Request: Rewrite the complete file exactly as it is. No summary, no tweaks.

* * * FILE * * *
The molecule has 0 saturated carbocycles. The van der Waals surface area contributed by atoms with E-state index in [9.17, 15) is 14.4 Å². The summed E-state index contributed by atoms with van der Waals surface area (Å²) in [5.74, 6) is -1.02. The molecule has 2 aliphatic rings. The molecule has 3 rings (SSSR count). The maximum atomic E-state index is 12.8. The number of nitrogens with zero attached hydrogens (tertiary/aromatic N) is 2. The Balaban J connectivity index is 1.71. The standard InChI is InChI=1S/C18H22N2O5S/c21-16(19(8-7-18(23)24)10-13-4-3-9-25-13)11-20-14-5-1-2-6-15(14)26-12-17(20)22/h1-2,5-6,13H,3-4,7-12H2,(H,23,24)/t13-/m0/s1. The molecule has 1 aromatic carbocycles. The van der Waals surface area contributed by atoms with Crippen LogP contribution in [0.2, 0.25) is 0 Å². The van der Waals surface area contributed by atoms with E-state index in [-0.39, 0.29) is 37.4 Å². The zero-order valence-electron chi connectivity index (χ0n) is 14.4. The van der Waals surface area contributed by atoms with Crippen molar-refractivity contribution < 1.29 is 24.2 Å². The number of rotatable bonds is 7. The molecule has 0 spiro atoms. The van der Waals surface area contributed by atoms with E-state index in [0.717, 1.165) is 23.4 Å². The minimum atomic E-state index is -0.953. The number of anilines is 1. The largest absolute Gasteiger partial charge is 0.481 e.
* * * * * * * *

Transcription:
The molecule has 0 saturated carbocycles. The van der Waals surface area contributed by atoms with E-state index in [9.17, 15) is 14.4 Å². The summed E-state index contributed by atoms with van der Waals surface area (Å²) in [5.74, 6) is -1.02. The molecule has 2 aliphatic rings. The molecule has 3 rings (SSSR count). The maximum atomic E-state index is 12.8. The number of nitrogens with zero attached hydrogens (tertiary/aromatic N) is 2. The Balaban J connectivity index is 1.71. The standard InChI is InChI=1S/C18H22N2O5S/c21-16(19(8-7-18(23)24)10-13-4-3-9-25-13)11-20-14-5-1-2-6-15(14)26-12-17(20)22/h1-2,5-6,13H,3-4,7-12H2,(H,23,24)/t13-/m0/s1. The molecule has 1 aromatic carbocycles. The van der Waals surface area contributed by atoms with Crippen LogP contribution in [0.2, 0.25) is 0 Å². The van der Waals surface area contributed by atoms with E-state index in [-0.39, 0.29) is 37.4 Å². The zero-order valence-electron chi connectivity index (χ0n) is 14.4. The van der Waals surface area contributed by atoms with Crippen molar-refractivity contribution < 1.29 is 24.2 Å². The number of rotatable bonds is 7. The molecule has 0 spiro atoms. The van der Waals surface area contributed by atoms with E-state index in [0.717, 1.165) is 23.4 Å². The minimum atomic E-state index is -0.953. The number of anilines is 1. The largest absolute Gasteiger partial charge is 0.481 e.